The most troubling aspect of the celebrity adoptions concerns Western privilege, with Madonna and Jolie swooping into impoverished countries to essentially buy babies from families too poor to care for them. In Madonna’s case, she technically abducted the baby, as her men took the child before a Malawian court could rule against her. But the most grotesque manifestation of colonial privilege occurred when Jolie turned a small corner of Namibia into an armed camp so she could give birth unmolested. Brendan O’Neill in the online magazine spiked put it this way:
Over the past six weeks a Western security force has effectively taken over the small African nation of Namibia. A beach resort in Langstrand in Western Namibia has been sealed off with security cordons, and armed security personnel have been keeping both local residents and visiting foreigners at bay. A no-fly zone has been enforced over part of the country. The Westerners have also demanded that the Namibian government severely restrict the movement of journalists into and out of Namibia. The government agreed and, in a move described by one human rights organization as heavy-handed and brutal’, banned certain reporters from crossing its borders.
Jolie essentially dictated security measures to a sovereign country, taking advantage of its poverty in order to have a “special” experience giving birth in Africa. She decided who entered and left the country and carved out an exclusive space where she commanded a small army of private security officers. This favoritism is reminiscent of the behavior of colonial elites catalogued in Albert Memmi’s classic text The Colonizer and the Colonized: “If he is in trouble with the law, the police and even justice will be more lenient toward him. If he needs assistance from the government, it will not be difficult; red tape will be cut; a window will be reserved for him… From the time of his birth, he possesses a qualification independent of his personal merits or his actual class. He is part of the group of colonizers whose values are sovereign.”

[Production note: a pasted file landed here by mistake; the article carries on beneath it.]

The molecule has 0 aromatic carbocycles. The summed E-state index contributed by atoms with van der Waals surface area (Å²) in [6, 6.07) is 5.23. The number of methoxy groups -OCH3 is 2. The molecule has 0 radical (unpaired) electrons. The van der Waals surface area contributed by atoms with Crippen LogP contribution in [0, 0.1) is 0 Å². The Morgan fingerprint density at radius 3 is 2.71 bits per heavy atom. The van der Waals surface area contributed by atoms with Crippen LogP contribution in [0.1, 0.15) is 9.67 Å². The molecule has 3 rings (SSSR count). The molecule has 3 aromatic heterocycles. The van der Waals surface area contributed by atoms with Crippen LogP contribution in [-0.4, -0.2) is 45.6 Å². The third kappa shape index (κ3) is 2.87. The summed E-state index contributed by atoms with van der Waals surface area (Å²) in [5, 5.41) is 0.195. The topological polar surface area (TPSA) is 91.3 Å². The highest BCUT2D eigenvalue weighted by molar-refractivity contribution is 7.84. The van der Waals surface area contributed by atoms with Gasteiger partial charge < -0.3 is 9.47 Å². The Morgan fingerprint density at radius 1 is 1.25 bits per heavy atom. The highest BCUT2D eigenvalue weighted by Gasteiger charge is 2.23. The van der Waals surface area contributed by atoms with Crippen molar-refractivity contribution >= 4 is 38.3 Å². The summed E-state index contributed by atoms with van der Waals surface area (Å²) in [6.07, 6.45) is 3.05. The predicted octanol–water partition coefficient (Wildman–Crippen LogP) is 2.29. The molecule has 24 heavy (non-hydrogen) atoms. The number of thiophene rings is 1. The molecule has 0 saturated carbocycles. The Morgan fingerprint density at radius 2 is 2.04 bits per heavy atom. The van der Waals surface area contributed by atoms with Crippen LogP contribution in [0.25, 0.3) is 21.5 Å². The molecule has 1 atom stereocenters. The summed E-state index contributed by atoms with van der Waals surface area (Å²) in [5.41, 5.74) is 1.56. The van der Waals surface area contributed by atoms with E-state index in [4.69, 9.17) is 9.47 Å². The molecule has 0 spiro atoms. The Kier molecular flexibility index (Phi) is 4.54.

When one views the now-familiar scene of a Western movie star and a television crew arriving to a god’s welcome in a dusty African village, one cannot help but be reminded of the film The Man Who Would Be King, in which two British soldiers on the run are mistaken by Afghani villagers to be actual deities. Madonna and Jolie may have great respect for the orphans they advocate for, but their special treatment warps the power dynamics of the countries they visit. It is symbolic of a larger problem: Jolie is not the only Westerner with a private army allowed to operate as a sovereign force on foreign soil–oil and diamond companies maintain unaccountable private security forces in many impoverished regions.